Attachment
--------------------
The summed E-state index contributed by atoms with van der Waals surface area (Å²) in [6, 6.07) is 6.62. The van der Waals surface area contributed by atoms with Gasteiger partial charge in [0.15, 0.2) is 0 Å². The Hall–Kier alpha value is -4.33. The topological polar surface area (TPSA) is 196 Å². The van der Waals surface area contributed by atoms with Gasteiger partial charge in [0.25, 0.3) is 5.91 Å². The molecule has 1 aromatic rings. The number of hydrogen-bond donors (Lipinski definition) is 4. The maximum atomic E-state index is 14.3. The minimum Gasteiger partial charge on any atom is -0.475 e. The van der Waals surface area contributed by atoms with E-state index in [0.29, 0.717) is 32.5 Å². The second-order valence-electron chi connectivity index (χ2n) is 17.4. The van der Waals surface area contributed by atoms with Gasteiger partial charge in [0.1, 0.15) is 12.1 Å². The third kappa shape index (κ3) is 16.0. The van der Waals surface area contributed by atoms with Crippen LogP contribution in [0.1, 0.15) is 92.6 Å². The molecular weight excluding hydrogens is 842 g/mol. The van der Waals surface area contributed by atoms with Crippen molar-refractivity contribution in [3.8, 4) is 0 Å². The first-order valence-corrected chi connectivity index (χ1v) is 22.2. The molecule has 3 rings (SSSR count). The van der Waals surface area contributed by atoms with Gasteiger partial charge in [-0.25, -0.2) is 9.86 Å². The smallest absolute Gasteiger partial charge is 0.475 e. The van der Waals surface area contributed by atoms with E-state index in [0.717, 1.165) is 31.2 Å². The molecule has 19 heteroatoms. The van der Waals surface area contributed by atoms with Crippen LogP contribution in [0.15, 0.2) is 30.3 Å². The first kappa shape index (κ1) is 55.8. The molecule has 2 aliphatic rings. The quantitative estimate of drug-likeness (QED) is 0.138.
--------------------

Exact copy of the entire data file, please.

The summed E-state index contributed by atoms with van der Waals surface area (Å²) in [6, 6.07) is 6.62. The van der Waals surface area contributed by atoms with Gasteiger partial charge in [0.15, 0.2) is 0 Å². The Hall–Kier alpha value is -4.33. The topological polar surface area (TPSA) is 196 Å². The van der Waals surface area contributed by atoms with Gasteiger partial charge in [0.25, 0.3) is 5.91 Å². The molecule has 1 aromatic rings. The number of hydrogen-bond donors (Lipinski definition) is 4. The maximum atomic E-state index is 14.3. The minimum Gasteiger partial charge on any atom is -0.475 e. The van der Waals surface area contributed by atoms with E-state index in [0.29, 0.717) is 32.5 Å². The second-order valence-electron chi connectivity index (χ2n) is 17.4. The van der Waals surface area contributed by atoms with Gasteiger partial charge in [0.1, 0.15) is 12.1 Å². The third kappa shape index (κ3) is 16.0. The van der Waals surface area contributed by atoms with Crippen LogP contribution in [0.1, 0.15) is 92.6 Å². The molecular weight excluding hydrogens is 842 g/mol. The van der Waals surface area contributed by atoms with Crippen molar-refractivity contribution in [3.8, 4) is 0 Å². The first-order valence-corrected chi connectivity index (χ1v) is 22.2. The molecule has 3 rings (SSSR count). The van der Waals surface area contributed by atoms with Gasteiger partial charge in [-0.25, -0.2) is 9.86 Å². The smallest absolute Gasteiger partial charge is 0.475 e. The van der Waals surface area contributed by atoms with E-state index in [0.717, 1.165) is 31.2 Å². The molecule has 19 heteroatoms. The van der Waals surface area contributed by atoms with Crippen LogP contribution in [0.15, 0.2) is 30.3 Å². The first kappa shape index (κ1) is 55.8. The molecule has 2 aliphatic rings. The quantitative estimate of drug-likeness (QED) is 0.138.